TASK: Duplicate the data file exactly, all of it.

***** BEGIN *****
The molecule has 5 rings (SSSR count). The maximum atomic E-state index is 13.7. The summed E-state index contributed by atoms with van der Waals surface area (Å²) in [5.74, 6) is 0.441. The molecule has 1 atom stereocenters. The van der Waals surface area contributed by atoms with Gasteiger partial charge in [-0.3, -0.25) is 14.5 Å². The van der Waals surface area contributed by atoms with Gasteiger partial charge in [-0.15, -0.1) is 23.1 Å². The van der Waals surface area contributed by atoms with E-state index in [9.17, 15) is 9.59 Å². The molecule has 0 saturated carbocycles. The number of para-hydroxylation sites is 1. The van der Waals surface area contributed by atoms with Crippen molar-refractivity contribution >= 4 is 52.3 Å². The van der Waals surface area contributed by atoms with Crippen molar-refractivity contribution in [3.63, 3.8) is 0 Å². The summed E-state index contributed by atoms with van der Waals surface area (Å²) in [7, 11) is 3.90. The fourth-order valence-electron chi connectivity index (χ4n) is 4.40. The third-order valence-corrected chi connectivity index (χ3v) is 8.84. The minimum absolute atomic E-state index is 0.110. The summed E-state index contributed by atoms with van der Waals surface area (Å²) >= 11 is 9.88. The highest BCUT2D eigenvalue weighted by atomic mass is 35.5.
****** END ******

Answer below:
The molecule has 5 rings (SSSR count). The maximum atomic E-state index is 13.7. The summed E-state index contributed by atoms with van der Waals surface area (Å²) in [5.74, 6) is 0.441. The molecule has 1 atom stereocenters. The van der Waals surface area contributed by atoms with Gasteiger partial charge in [-0.3, -0.25) is 14.5 Å². The van der Waals surface area contributed by atoms with Gasteiger partial charge in [-0.15, -0.1) is 23.1 Å². The van der Waals surface area contributed by atoms with E-state index in [9.17, 15) is 9.59 Å². The molecule has 0 saturated carbocycles. The number of para-hydroxylation sites is 1. The van der Waals surface area contributed by atoms with Crippen molar-refractivity contribution >= 4 is 52.3 Å². The van der Waals surface area contributed by atoms with Crippen molar-refractivity contribution in [3.63, 3.8) is 0 Å². The summed E-state index contributed by atoms with van der Waals surface area (Å²) in [7, 11) is 3.90. The fourth-order valence-electron chi connectivity index (χ4n) is 4.40. The third-order valence-corrected chi connectivity index (χ3v) is 8.84. The minimum absolute atomic E-state index is 0.110. The summed E-state index contributed by atoms with van der Waals surface area (Å²) >= 11 is 9.88. The highest BCUT2D eigenvalue weighted by atomic mass is 35.5.